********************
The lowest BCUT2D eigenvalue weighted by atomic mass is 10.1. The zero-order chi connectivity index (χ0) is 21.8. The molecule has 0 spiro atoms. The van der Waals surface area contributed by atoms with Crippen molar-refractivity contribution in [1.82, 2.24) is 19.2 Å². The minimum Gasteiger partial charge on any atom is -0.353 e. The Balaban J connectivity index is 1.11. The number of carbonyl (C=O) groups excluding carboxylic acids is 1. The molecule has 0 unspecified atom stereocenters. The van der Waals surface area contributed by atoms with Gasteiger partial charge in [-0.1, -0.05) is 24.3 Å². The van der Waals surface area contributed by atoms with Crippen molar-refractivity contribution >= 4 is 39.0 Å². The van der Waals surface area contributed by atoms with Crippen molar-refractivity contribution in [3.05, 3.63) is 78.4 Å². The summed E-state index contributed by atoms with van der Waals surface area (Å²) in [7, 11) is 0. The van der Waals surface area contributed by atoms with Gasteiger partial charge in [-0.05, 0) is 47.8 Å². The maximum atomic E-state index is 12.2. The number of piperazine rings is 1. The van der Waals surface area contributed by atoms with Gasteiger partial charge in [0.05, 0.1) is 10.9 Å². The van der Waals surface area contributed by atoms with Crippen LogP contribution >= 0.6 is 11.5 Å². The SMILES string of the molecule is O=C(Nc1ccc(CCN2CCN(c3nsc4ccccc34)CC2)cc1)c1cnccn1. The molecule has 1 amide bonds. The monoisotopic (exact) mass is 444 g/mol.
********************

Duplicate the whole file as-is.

The lowest BCUT2D eigenvalue weighted by atomic mass is 10.1. The zero-order chi connectivity index (χ0) is 21.8. The molecule has 0 spiro atoms. The van der Waals surface area contributed by atoms with Crippen molar-refractivity contribution in [1.82, 2.24) is 19.2 Å². The minimum Gasteiger partial charge on any atom is -0.353 e. The Balaban J connectivity index is 1.11. The number of carbonyl (C=O) groups excluding carboxylic acids is 1. The molecule has 0 unspecified atom stereocenters. The van der Waals surface area contributed by atoms with Gasteiger partial charge in [-0.1, -0.05) is 24.3 Å². The van der Waals surface area contributed by atoms with Crippen molar-refractivity contribution >= 4 is 39.0 Å². The van der Waals surface area contributed by atoms with Crippen molar-refractivity contribution in [3.05, 3.63) is 78.4 Å². The summed E-state index contributed by atoms with van der Waals surface area (Å²) in [7, 11) is 0. The van der Waals surface area contributed by atoms with Gasteiger partial charge in [-0.05, 0) is 47.8 Å². The maximum atomic E-state index is 12.2. The number of piperazine rings is 1. The van der Waals surface area contributed by atoms with Gasteiger partial charge in [0.05, 0.1) is 10.9 Å². The van der Waals surface area contributed by atoms with Crippen LogP contribution >= 0.6 is 11.5 Å². The SMILES string of the molecule is O=C(Nc1ccc(CCN2CCN(c3nsc4ccccc34)CC2)cc1)c1cnccn1. The molecule has 1 amide bonds. The monoisotopic (exact) mass is 444 g/mol.